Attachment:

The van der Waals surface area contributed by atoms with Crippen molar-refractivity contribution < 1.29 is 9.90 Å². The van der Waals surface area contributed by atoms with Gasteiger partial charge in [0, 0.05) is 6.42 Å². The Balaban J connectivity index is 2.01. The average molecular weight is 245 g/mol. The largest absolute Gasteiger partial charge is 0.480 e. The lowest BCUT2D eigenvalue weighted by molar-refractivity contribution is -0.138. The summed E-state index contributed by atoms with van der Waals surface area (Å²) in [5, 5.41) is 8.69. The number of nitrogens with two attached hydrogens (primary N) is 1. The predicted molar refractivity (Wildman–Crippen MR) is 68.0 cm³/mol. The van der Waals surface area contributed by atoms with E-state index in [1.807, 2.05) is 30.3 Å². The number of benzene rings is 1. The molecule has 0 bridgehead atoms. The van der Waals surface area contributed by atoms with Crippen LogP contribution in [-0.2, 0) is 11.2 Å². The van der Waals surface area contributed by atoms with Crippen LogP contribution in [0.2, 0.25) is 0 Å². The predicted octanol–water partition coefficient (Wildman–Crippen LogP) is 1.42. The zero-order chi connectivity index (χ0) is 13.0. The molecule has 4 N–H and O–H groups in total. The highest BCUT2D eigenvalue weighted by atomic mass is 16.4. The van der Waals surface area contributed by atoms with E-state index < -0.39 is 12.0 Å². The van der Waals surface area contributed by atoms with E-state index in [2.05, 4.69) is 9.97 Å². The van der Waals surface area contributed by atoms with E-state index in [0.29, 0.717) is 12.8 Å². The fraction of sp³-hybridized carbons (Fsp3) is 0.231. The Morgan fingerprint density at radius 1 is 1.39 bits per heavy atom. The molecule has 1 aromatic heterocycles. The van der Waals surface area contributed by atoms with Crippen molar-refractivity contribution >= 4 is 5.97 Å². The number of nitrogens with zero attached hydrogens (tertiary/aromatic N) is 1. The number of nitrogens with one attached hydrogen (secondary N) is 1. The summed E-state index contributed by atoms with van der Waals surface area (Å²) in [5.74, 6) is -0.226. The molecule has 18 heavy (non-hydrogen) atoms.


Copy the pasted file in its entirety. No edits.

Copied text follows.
The van der Waals surface area contributed by atoms with Crippen molar-refractivity contribution < 1.29 is 9.90 Å². The van der Waals surface area contributed by atoms with Gasteiger partial charge in [0, 0.05) is 6.42 Å². The Balaban J connectivity index is 2.01. The average molecular weight is 245 g/mol. The largest absolute Gasteiger partial charge is 0.480 e. The lowest BCUT2D eigenvalue weighted by molar-refractivity contribution is -0.138. The summed E-state index contributed by atoms with van der Waals surface area (Å²) in [5, 5.41) is 8.69. The number of nitrogens with two attached hydrogens (primary N) is 1. The predicted molar refractivity (Wildman–Crippen MR) is 68.0 cm³/mol. The van der Waals surface area contributed by atoms with E-state index in [1.807, 2.05) is 30.3 Å². The number of benzene rings is 1. The molecule has 0 bridgehead atoms. The van der Waals surface area contributed by atoms with Crippen LogP contribution in [-0.2, 0) is 11.2 Å². The van der Waals surface area contributed by atoms with Crippen LogP contribution in [0.2, 0.25) is 0 Å². The predicted octanol–water partition coefficient (Wildman–Crippen LogP) is 1.42. The zero-order chi connectivity index (χ0) is 13.0. The molecule has 4 N–H and O–H groups in total. The highest BCUT2D eigenvalue weighted by atomic mass is 16.4. The van der Waals surface area contributed by atoms with E-state index < -0.39 is 12.0 Å². The van der Waals surface area contributed by atoms with E-state index in [2.05, 4.69) is 9.97 Å². The van der Waals surface area contributed by atoms with E-state index in [0.29, 0.717) is 12.8 Å². The fraction of sp³-hybridized carbons (Fsp3) is 0.231. The Morgan fingerprint density at radius 1 is 1.39 bits per heavy atom. The molecule has 1 aromatic heterocycles. The van der Waals surface area contributed by atoms with Crippen molar-refractivity contribution >= 4 is 5.97 Å². The number of nitrogens with zero attached hydrogens (tertiary/aromatic N) is 1. The number of nitrogens with one attached hydrogen (secondary N) is 1. The summed E-state index contributed by atoms with van der Waals surface area (Å²) in [5.74, 6) is -0.226. The molecule has 18 heavy (non-hydrogen) atoms.